Mike Norman

‘Superintendent’s profile’ is kind of touchy-feely

It’s been almost five months since Walter Dansby resigned as Fort Worth’s school superintendent, and we’ve determined that the person who replaces him should be someone who “possesses excellent people skills.”

That’s somewhat of an anti-climax, but OK.

It’s the top requirement from responses to an online questionnaire and meetings with district employees and residents led by the consultant who’s helping the school board search for a new superintendent.

The board hired Ray & Associates of Cedar Rapids, Iowa, in August. The search is not expected to produce a hire for at least another four months.

That’s too long, I’ve said before. The fact that it has taken us this long to determine that “excellent people skills” are at the top of our list further illustrates my point.

Assuming we even know what that term means is a leap of faith. Maybe it means we won’t recruit Kim Jung Un. He’s busy being North Korea’s supreme leader, killing off rivals and watching over his shoulder lest he be killed.

If it means we want to hire someone who’s everybody’s friend, count me out. There’s no way the leader of an organization with almost 10,000 employees and a $696.7 million budget can keep things focused on the best interests of 86,000 students without ruffling some feathers, even those of school board members, from time to time.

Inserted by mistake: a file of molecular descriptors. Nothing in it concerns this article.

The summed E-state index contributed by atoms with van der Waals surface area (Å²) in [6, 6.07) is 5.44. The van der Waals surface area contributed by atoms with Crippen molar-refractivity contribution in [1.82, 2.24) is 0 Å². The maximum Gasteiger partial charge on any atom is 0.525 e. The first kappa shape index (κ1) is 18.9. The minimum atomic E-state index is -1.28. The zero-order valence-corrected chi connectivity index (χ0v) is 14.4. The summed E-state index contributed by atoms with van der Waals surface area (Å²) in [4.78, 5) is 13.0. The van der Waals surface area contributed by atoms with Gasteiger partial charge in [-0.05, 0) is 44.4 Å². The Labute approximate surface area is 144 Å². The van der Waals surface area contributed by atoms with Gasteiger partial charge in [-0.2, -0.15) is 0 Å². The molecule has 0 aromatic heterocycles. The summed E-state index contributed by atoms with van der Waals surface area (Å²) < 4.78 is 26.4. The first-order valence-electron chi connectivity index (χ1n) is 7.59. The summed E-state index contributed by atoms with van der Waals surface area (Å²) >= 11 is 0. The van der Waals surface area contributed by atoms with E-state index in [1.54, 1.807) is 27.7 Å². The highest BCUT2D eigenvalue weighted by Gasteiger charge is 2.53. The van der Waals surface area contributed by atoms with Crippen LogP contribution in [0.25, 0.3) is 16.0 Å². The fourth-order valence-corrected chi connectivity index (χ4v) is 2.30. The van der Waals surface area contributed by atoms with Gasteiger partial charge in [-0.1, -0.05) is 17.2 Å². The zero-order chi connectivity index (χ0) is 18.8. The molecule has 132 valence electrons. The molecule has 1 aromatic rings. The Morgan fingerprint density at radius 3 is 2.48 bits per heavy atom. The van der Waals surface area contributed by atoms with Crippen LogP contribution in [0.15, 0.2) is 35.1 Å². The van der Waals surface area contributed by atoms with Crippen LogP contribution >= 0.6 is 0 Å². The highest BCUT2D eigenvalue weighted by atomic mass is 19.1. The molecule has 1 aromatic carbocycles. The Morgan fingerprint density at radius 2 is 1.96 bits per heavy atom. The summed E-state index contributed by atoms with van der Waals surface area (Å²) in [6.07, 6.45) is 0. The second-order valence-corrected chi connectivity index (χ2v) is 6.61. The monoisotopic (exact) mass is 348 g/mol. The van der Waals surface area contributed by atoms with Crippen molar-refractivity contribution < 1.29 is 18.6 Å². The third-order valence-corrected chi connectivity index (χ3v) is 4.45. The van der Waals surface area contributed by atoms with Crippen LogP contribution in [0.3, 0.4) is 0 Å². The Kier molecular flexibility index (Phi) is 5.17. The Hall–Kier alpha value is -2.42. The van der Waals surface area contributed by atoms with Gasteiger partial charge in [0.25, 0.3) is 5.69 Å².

To be fair, I like parts of the “superintendent’s profile” developed by Ray & Associates.

That includes the second item on the list, saying we want someone who has “the leadership skills required to respond to the challenges presented by an ethnically and culturally diverse community.”

And we do indeed want someone with “the ability to enhance student performance, especially in identifying and closing or narrowing the gaps in student achievement.”

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It’s good to seek someone who is “a strong communicator; speaking, listening and writing.”

Other things are fuzzy, like “able to delegate authority appropriately while maintaining accountability.”

The superintendent of a district this size must delegate tasks and responsibility, but accountability at the top is a given. It’s also why the superintendent can’t be everybody’s friend.

Some items have hidden meaning. “Has demonstrated strong leadership skills in previous positions” is a way of saying we’re looking for someone who’s been successful as the superintendent of another large school district.

That’s reinforced by saying that candidates must have “experience in the selection and implementation of educational priorities consistent with the interests and needs of students, staff, board and community.”

I’m sure “successful experience in sound management practices including appropriate participation of others in data driven planning and decision making” means something and is important to the district, but I don’t know what it is.

Almost any candidate who goes for this job — it pays “in the range of $300,000 plus an excellent comprehensive benefits package,” says the brochure from Ray & Associates — is probably going to be able to look at this list and tell themselves they meet the requirements.

But board members approved the list, so I’m sure each item on it is important to at least one member.

Sometime in mid- to late-January, when the board finally expects to interview top candidates, I can see the value in board members being able to refer to an item on the list and say, “Tell us about a specific experience in which you demonstrated that this is one of your strong points.”

And when it comes down to it, the response is what counts.

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